Hotel rewards credit cards give you the chance to stay at a luxurious hotel for free and are a great option for those who travel a lot. All you have to do is use the card to pay for items and services at the places you usually shop and eat, collect the points from these purchases, and redeem the points at participating hotels.
Choosing a Hotel Rewards Credit Card
The process of using a hotel rewards credit card really is as simple as previously described, but choosing one that works best for you isn’t as straightforward. There are dozens of these types of credit cards available, each claiming to be better than the other. But we all know that what’s “better” for one person may not be for another.
The pros and cons of some of these cards will be covered later in this article. But before you even get to that part, you need to know that if you’re one to keep a balance on your credit card, then a hotel rewards credit card may not be the best option for you. Some studies show that 60% of people keep a balance on their credit cards. If you’re part of this majority, your rewards points will end up costing you money instead of giving you something for free.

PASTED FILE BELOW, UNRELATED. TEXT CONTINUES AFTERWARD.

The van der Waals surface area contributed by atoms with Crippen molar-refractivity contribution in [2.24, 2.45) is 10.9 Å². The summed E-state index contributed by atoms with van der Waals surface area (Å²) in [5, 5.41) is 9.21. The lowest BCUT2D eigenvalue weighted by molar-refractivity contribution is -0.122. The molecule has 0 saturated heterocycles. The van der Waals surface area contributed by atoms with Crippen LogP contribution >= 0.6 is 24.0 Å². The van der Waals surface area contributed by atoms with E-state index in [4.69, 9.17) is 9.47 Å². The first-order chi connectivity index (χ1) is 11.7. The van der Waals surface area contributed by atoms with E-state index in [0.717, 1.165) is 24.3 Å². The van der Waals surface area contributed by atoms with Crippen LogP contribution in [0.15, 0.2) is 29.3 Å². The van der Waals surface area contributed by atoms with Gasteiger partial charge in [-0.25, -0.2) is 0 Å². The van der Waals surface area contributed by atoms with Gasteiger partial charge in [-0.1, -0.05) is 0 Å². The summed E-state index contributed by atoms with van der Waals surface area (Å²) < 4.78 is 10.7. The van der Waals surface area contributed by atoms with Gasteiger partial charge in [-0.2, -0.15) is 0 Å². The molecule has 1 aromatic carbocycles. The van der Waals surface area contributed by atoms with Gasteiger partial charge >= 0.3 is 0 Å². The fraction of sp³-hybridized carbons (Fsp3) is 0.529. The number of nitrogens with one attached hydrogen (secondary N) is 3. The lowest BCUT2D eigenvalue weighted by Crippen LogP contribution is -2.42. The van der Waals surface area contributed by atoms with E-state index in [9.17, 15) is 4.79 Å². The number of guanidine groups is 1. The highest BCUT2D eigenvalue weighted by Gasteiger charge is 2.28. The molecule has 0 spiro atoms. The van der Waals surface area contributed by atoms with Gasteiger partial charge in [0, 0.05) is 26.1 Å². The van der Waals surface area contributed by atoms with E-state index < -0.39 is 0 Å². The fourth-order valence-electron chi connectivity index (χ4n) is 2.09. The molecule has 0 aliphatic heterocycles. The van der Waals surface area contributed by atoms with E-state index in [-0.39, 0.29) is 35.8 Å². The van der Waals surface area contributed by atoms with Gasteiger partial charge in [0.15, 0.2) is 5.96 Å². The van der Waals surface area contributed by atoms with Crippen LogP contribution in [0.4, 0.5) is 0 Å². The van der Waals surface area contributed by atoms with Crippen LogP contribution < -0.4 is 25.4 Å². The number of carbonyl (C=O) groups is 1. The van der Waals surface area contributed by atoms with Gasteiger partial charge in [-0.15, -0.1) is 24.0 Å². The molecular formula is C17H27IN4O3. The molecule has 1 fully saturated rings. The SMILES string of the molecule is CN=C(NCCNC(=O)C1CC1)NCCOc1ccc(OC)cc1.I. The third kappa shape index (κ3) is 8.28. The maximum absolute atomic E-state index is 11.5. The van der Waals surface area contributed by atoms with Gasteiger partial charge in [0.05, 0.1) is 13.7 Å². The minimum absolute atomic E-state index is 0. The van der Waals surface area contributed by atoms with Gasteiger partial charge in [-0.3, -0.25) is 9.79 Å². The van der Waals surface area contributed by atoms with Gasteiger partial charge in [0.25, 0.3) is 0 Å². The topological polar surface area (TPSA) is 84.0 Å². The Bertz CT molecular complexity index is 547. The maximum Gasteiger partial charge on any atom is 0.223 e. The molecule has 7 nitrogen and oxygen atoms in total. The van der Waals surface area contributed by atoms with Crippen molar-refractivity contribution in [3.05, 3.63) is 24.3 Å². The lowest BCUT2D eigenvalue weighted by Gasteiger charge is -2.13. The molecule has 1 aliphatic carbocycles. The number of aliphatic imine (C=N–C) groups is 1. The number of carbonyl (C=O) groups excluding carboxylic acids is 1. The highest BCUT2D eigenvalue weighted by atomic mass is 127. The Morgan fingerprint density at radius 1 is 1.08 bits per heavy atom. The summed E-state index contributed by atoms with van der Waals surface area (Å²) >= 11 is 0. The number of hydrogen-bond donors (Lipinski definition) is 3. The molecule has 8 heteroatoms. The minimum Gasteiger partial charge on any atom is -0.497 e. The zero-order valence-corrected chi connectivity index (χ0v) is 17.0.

Maximize Your Hotel Rewards Points
To collect as many hotel rewards points as possible, you should use your hotel rewards credit card for your normal spending every time you can. Some people are hesitant to use a credit card for daily expenses because they’re afraid that they’ll go into unnecessary debt just to buy a carton of milk and some eggs. But this won’t happen if the amount you put to the credit card is paid immediately.
Comparing Hotel Rewards Cards
Ideally you should keep the balance on your hotel rewards credit card at zero. But there are a few cards that make it worth your time and effort to transfer a balance from an already existing credit card.
The Chase Flexible Rewards Platinum Visa Card, for example, offers a six-month zero-interest introductory period. After the introductory period, the interest rate goes up to 11.74%. The card provides one point for every dollar spent, which means that this is what you will earn on any transferred balances unless there are restrictions.